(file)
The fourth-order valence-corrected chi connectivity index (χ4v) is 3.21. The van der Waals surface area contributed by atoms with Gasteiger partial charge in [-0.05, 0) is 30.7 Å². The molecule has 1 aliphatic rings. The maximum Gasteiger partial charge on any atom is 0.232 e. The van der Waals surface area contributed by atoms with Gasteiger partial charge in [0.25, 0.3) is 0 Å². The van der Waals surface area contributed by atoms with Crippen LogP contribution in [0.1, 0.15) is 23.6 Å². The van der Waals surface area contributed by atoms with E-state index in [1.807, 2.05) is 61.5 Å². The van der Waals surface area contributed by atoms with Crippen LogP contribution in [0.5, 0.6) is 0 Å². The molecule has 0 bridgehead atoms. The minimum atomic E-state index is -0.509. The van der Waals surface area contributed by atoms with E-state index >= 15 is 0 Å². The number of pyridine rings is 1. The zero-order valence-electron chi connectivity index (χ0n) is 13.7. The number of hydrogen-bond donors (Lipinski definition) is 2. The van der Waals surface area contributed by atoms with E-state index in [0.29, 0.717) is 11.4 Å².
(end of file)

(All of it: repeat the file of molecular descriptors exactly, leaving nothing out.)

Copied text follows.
The fourth-order valence-corrected chi connectivity index (χ4v) is 3.21. The van der Waals surface area contributed by atoms with Gasteiger partial charge in [-0.05, 0) is 30.7 Å². The molecule has 1 aliphatic rings. The maximum Gasteiger partial charge on any atom is 0.232 e. The van der Waals surface area contributed by atoms with Gasteiger partial charge in [0.25, 0.3) is 0 Å². The van der Waals surface area contributed by atoms with Crippen LogP contribution in [0.1, 0.15) is 23.6 Å². The van der Waals surface area contributed by atoms with E-state index in [1.807, 2.05) is 61.5 Å². The van der Waals surface area contributed by atoms with Crippen LogP contribution in [0.5, 0.6) is 0 Å². The molecule has 0 bridgehead atoms. The minimum atomic E-state index is -0.509. The van der Waals surface area contributed by atoms with E-state index >= 15 is 0 Å². The number of pyridine rings is 1. The zero-order valence-electron chi connectivity index (χ0n) is 13.7. The number of hydrogen-bond donors (Lipinski definition) is 2. The van der Waals surface area contributed by atoms with E-state index in [0.29, 0.717) is 11.4 Å².